Former US National Security Agency (NSA) contractor, Harold T. Martin III, faces trial this June on charges that he stole an astonishing 50 terabytes of data
The huge haul contained documents far more sensitive than anything Edward Snowden made public. It is believed that his illegal activities began in 1996 and continued up to his arrest in 2016.
Anyone can be an insider – even security professionals
The nature of this NSA breach should be an eye-opener for any organisation about the risk of the insider threat and the vital importance of real-time alerting to any suspicious activity and behaviour. Every employee – from regular key workers to specialist high-level cybersecurity contractors – can be an insider threat, but businesses that recognise this and are primed to proactively manage the risk can effectively safeguard their most important assets.
Many of today’s organisations are rightly making cybersecurity a top priority. Many have even enhanced their dedicated information security departments by hiring specialist experts to spearhead efforts. While this proactivity is to be celebrated, it’s imperative that all organisations still remember that even those who are entrusted to manage cybersecurity have the potential to be an insider threat and must be part of the big data security picture.
Understanding what behaviours to watch out for
We know that employees and trusted third-party contractors who turn into malicious insiders do so for a number of reasons, from personal and financial gain to even larger ideological reasons such as objections to a company’s principles. At the same time, however, using an unsanctioned device or cloud-sharing platform to collaborate with a business partner and move data from one place to another can accidentally expose data to outsiders. Research from the Ponemon Institute reports that two out of three insider threat incidents are caused by employee or contractor negligence; no one is immune to making mistakes.
By nature of their work, security professionals like Martin often require far-reaching and legitimate access to company systems. This statement from the NSA case prosecutors helps illustrate the reach this one veteran security specialist had within the intelligence services over a 20-year period: “Martin held security clearances up to top secret and sensitive compartmented information (SCI) at various times, and worked on a number of highly classified, specialised projects where he had access to government computer systems, programs and information, including classified information.”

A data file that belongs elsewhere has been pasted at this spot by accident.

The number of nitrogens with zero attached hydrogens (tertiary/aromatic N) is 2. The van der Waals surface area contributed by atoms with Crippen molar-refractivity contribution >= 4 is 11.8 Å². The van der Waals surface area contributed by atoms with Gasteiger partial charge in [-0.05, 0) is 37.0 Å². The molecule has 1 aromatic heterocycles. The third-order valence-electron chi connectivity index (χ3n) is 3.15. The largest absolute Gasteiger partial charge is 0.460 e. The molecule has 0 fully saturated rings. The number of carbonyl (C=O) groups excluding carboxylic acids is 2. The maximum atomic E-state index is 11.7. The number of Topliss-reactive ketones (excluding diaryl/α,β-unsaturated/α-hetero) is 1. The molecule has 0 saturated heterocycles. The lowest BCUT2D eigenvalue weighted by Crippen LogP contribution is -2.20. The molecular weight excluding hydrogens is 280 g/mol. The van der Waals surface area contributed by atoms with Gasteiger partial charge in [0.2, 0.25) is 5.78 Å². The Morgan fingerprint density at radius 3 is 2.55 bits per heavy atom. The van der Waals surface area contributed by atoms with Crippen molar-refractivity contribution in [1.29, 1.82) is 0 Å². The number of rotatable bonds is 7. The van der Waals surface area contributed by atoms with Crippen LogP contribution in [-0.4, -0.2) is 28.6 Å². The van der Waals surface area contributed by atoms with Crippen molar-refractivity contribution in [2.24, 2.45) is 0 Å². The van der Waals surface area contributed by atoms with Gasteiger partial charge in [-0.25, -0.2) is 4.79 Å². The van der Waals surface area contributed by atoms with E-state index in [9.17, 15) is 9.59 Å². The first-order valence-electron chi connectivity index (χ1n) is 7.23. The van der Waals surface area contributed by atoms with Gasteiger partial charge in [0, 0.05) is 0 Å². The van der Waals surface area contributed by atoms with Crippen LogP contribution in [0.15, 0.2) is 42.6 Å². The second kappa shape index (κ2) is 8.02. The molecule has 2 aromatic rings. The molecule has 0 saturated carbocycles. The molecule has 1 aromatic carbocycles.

Historically, this type of access has made them an attractive target for external hackers who can compromise insider credentials and effectively cause a breach from the inside. Today, however, anyone trusted with access to the network – regardless of their level within the organisation – can be a threat and everyone’s credentials should be monitored at all times for any suspicious or out-of-character behaviour.
Martin is also accused of copying penetration tools from the NSA’s elite computer hacking squad, signifying a failure of real-time alerting to any anomalous activity around highly sensitive information. Having a clear understanding of the many ways in which data can leave the operating network, and an alerting system in place that covers all endpoints and possibilities is fundamental to keeping data secure. Up until recently, technically skilled users like Martin took advantage of external storage devices, such as flash and hard drives, to exfiltrate data out of their endpoints believing they were too hard-to-track. That is, fortunately, no longer the case. Now, organisations can choose solutions that can even tell them when an unauthorised cloud storage or USB storage device has been accessed or when keyboard shortcuts like screengrabs or copy and paste take place or if a file name is changed for no apparent reason.
The importance of visibility
Having this level of granular insight also means that organisations can understand the full picture of who accessed what, when and even why — for example, did that employee send files to their personal email account in order to work on them over the weekend or did they rename files from “2019 financial statements” to “Timesheets” for less innocuous purposes?
Unfortunately, legacy security tools such as data loss prevention (DLP) are typically unable to provide this type of visibility into a person’s activity. This is because they are solely focused on data, not user behaviour, and dependent on burdensome data classification that can be difficult for organisations to manage. They are also unable to provide investigating security teams with insight into the intent or wider context behind an insider threat incident.
Ultimately, in today’s complex cyber threat landscape, every employee and contractor, from the mailroom to the boardroom, has the potential be an insider threat. Even those charged with maintaining the security of company systems can cause harm if they don’t employ security best practices or if they are intentional insiders, like Mr. Martin. It’s clear that to protect sensitive data and systems, organisations must adopt a security approach that is both user-focussed and data-centric.
The good news is that by proactively implementing the right data security policies, tools and gathering intelligence, organisations can not only swiftly detect and stop breaches in motion but also learn from them. By gaining valuable insight into what users were doing when a breach occurred, situations can be dealt with in an informed way and trusted insiders can be coached in better data security practices; becoming empowered to do their bit to prevent breaches in the future too!
Original article published in TechNative on 25 March 2019